High-efficiency (HE) PV technologies, such as heterojunction, back-contact or n-type, can be affected by significant measurement errors compared with conventional technologies; the power measurement of HE crystalline silicon PV modules and cells has therefore been a challenge for the PV industry for at least two decades. To deal with the internal capacitance and the spectral mismatch errors of HE cells and modules, various measurement techniques are currently used: steady-state, multi-flash, dynamic I–V, DragonBack™ and dark I–V and reconstruction methods, to name a few. This paper discusses the challenges and provides guidance for best practice for acquiring accurate measurements.

Shunting-type potential-induced degradation: How to ensure 25 years’ service life

By Christian Taubitz, Hanwha Q CELLS GmbH, Bitterfeld-Wolfen, Germany; Matthias Schütze, Hanwha Q CELLS GmbH, Bitterfeld-Wolfen, Germany; Marcel Kröber, Hanwha Q CELLS GmbH, Bitterfeld-Wolfen, Germany; Max B. Koentopp, Hanwha Q CELLS GmbH, Bitterfeld-Wolfen, Germany

Potential-induced degradation (PID) of the shunting type (PID-s) is one of the most severe forms of PID, which is caused by the negative potential of p-type solar cells with respect to grounded frames/mounting. Although this negative potential can be completely avoided at the system level, that is not the case for a large number of modern PV systems. PV modules that are able to sustain PID-s stress for at least the duration of their service life are therefore essential. To assess whether modules fulfil this requirement, laboratory tests are currently recommended in which the modules are exposed to a certain constant level of PID-s stress for a given amount of time. These types of test with constant stress levels, however, are only feasible in the case of degradation mechanisms that are not reversible in the field, for which non-coherent stress episodes simply sum up to the total stress. Unlike other mechanisms, PID-s is reversible under field conditions; as a consequence, the level of PID-s of a fielded module is the result of an intricate interplay of phases of degradation and regeneration. This behaviour cannot be replicated in a laboratory test using a constant stress level; the currently recommended laboratory tests for PID-s with constant stress levels are therefore not appropriate for assessing the service life duration, and can only be used for differentiating the susceptibility to PID-s stress and for monitoring the stability of production processes. For monitoring the PID-s resistance of its products, Hanwha Q CELLS uses tests for PID-s with constant stress in accordance with the draft for IEC PID test method 62804. This assures that all the products of the Q CELLS brand come with Anti-PID Technology (APT). The expected service life duration with respect to PID-s is assessed by simulating the interplay of degradation and regeneration under non-constant outdoor conditions that are based on meteorological data.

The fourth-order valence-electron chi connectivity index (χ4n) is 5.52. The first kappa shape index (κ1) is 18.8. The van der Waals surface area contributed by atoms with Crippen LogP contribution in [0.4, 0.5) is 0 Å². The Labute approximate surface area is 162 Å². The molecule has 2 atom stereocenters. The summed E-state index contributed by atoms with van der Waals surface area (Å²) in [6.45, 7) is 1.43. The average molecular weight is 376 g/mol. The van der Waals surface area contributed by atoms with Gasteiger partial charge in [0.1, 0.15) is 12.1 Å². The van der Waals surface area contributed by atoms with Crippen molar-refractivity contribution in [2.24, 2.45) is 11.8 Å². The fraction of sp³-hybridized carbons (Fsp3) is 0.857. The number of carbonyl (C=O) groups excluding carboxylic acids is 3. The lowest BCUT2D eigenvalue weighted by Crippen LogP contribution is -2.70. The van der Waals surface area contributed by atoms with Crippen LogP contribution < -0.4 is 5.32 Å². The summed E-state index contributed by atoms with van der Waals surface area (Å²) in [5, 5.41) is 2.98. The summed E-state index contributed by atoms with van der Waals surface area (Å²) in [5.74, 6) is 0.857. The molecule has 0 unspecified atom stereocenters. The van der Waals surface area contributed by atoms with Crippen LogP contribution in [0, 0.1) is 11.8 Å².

Lamination process and encapsulation materials for glass-glass PV module design

By Gianluca Cattaneo, Modules and Systems Sector, CSEM PV-Center; Antonin Faes, CSEM PV-Center; Heng-Yu Li, CSEM PV-Center, PV-Lab, Institute of Microengineering (IMT), EPFL; Federico Galliano, Modules and Systems Sector, CSEM PV-Center, PV-Lab, Institute of Microengineering (IMT), EPFL; Maria Gragert, R&D Department, Meyer Burger AG; Yu Yao, R&D Project Manager, Meyer Burger AG; Rainer Grischke, R&D Department, Meyer Burger AG; Thomas Söderström, Head of Department, Transfer process and innovation module, Meyer Burger AG; Matthieu Despeisse, CSEM PV-Center; Christophe Ballif, CSEM PV-Center, PV-Lab, Institute of Microengineering (IMT), EPFL; Laure-Emmanuelle Perret-Aebi, CSEM PV-Center

In the last few years PV technology has seen continuous improvements, with significant enhancements at the cell and module levels. In addition to the requirement of high efficiency, the long-term reliability of PV modules leads to proposals for innovative module concepts and designs. Meyer Burger has developed a low-temperature wire-bonding technology, known as SmartWire Connection Technology (SWCT), with the aim of offering a cost-effective solution for high-efficiency solar cells while minimizing cell-to-module losses. The introduction of this interconnection design immediately brings new challenges, especially in the selection of an appropriate encapsulant, which must ensure a good processability as well as the required long-term module reliability. The compatibility of the most cost-effective types of encapsulant currently available on the market was analysed in the study reported in this paper. Thermoplastic polyolefin encapsulants with water absorption less than 0.1% and no (or few) cross-linking additives have proved to be the best option for long-lasting PV modules in a glass-glass (GG) configuration. The development of a laminator having a symmetrical structure (two heating plates without any vacuum membrane) has also opened the door to fast lamination processes with cycle times under eight minutes.

Adapting conventional tabbing- stringing technology for back-contact solar cells and modules

By Tom Borgers, Si PV Group, IMEC; Jonathan Govaerts, Si PV Group, IMEC; Arvid van der Heide, Development and Research, Soltech; Stefan Dewallef, Engineer, Soltech; Ivan Gordon, Si PV Group Leader, IMEC; Jozef Szlufcik, PV Department Director and Si PV Programme Manager, IMEC; Jef Poortmans, Director of the Solar and Organic Technologies Department, IMEC